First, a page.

Sunday, 10 February 2008

Touchy Fergie!

I know I'm supposed to take one game at a time, but I can't help looking forwards a couple of weeks to the return to The Racecourse of Darren Ferguson!

It would have been quite an event in itself, but after what happened a fortnight ago at London Road, I can't wait! We added Ferguson to our list of hard-nut managers we've annoyed as he followed Paul Ince's lead with what can only be described as a strop after the match.

Before I continue my diatribe I must inject some perspective. Ferguson is one of the greatest players ever to play for Wrexham and was perfectly entitled to be disappointed that the offer to manage us was not forthcoming. None of that excuses his comically petulant behaviour yesterday though!

Basically, before the game Fergie tried to play mind games like his Dad does, but they didn't work. He might have succeeded in getting under the skins of a few people previously, but Brian Little's sang froid looks a terribly difficult thing to disturb.

He might have expected us to roll over and die for him again, but we weren't willing to make a birthday present of the match to him this time!

Ferguson was furious last November that comments he'd made had been interpreted as an attack on Brian Carey, but his remarks in the lead-up to the goalless draw made me wonder how badly he'd been misrepresented. They suggested that he has learned how to stir things up before a game from his Dad. All week he'd claimed that he knew what would happen in the match. They'd play all the football and we'd just lump it long. Oddly enough he stuck to that line after the game, despite the fact that we'd played a lot of good football. Didn't Rooster's scouting tell him that Roberts can pass the ball, or that Sonner is the closest thing we've had to Ferguson since the genuine article left?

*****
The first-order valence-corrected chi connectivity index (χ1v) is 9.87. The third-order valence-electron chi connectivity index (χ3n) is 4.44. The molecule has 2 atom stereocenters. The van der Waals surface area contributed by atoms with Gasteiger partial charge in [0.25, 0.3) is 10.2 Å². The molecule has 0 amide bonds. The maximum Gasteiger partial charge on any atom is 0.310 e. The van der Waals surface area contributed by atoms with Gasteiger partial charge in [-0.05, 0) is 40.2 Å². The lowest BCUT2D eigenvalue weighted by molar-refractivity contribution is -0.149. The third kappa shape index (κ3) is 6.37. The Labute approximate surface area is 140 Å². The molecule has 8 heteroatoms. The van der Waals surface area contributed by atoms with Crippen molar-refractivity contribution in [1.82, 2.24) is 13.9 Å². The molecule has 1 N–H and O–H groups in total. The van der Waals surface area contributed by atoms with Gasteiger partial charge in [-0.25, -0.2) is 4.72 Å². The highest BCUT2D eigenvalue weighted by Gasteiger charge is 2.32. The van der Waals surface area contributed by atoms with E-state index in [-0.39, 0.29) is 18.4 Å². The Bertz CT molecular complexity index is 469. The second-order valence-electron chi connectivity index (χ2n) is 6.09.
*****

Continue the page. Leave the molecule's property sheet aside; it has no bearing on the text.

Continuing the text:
Ferguson emerged for the press conference with a black cloud spewing out thunder just above his head. Having already kicked the ball onto the prostrate Chris Llewellyn's head and mouthed at Steve Evans and Neil Roberts during the match, quite apart from any argy-bargy in the tunnel he might have involved himself in, he was still in a state of high dudgeon. As questions were asked of him he ground his teeth furiously, his temples throbbing. His answers always came back to one thing; how we played and how he'd known all along that was exactly what we'd do! Well he knew everything we were going to do beforehand why on earth didn't he come up with an effective strategy to combat it?

Perhaps it was also the Ferguson family instinct for self-preservation kicking in when he focussed so squarely on the incident between Steve Evans and their goalkeeper. After all, it was only once United's adrenaline got pumping and the crowd woke up following the altercation that they actually injected some tempo into their game and started to look threatening. Ferguson's tactical preparations had managed to make his side look second best to a side which would end the game bottom of League Two for the first seventy-five minutes. No wonder he looked to deflect attention from the first hour and a quarter of the game!

Just like seeing Paul Ince stomp off after we beat MK Dons, it was highly amusing to see us get under the skin of someone who loves to do that to others. Fergie was a legend; maybe he would have been a great manager for us, but he'll lose a lot of friends if he continues like this. But then that's not why he's in the game.

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